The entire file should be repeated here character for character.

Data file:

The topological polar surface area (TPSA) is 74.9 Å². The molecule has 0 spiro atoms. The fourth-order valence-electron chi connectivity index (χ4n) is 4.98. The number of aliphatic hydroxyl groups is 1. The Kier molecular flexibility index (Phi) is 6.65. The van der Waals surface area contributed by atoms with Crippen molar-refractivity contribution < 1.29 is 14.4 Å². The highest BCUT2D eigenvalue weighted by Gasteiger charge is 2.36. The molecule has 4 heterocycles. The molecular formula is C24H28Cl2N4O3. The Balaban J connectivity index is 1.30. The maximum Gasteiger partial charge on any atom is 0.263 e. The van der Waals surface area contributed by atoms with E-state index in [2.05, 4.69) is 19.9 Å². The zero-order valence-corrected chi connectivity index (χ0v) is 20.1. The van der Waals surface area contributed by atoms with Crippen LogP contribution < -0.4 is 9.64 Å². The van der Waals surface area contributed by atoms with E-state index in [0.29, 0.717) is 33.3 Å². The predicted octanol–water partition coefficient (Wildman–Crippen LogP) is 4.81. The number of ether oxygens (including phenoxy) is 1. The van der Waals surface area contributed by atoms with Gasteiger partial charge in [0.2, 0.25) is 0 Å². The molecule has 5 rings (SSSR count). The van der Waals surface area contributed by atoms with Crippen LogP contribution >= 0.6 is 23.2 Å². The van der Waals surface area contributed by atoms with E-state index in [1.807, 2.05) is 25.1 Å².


The topological polar surface area (TPSA) is 74.9 Å². The molecule has 0 spiro atoms. The fourth-order valence-electron chi connectivity index (χ4n) is 4.98. The number of aliphatic hydroxyl groups is 1. The Kier molecular flexibility index (Phi) is 6.65. The van der Waals surface area contributed by atoms with Crippen molar-refractivity contribution < 1.29 is 14.4 Å². The highest BCUT2D eigenvalue weighted by Gasteiger charge is 2.36. The molecule has 4 heterocycles. The molecular formula is C24H28Cl2N4O3. The Balaban J connectivity index is 1.30. The maximum Gasteiger partial charge on any atom is 0.263 e. The van der Waals surface area contributed by atoms with E-state index in [2.05, 4.69) is 19.9 Å². The zero-order valence-corrected chi connectivity index (χ0v) is 20.1. The van der Waals surface area contributed by atoms with Crippen LogP contribution < -0.4 is 9.64 Å². The van der Waals surface area contributed by atoms with E-state index in [0.29, 0.717) is 33.3 Å². The predicted octanol–water partition coefficient (Wildman–Crippen LogP) is 4.81. The number of ether oxygens (including phenoxy) is 1. The van der Waals surface area contributed by atoms with Gasteiger partial charge in [0.2, 0.25) is 0 Å². The molecule has 5 rings (SSSR count). The van der Waals surface area contributed by atoms with Crippen LogP contribution >= 0.6 is 23.2 Å². The van der Waals surface area contributed by atoms with E-state index in [1.807, 2.05) is 25.1 Å².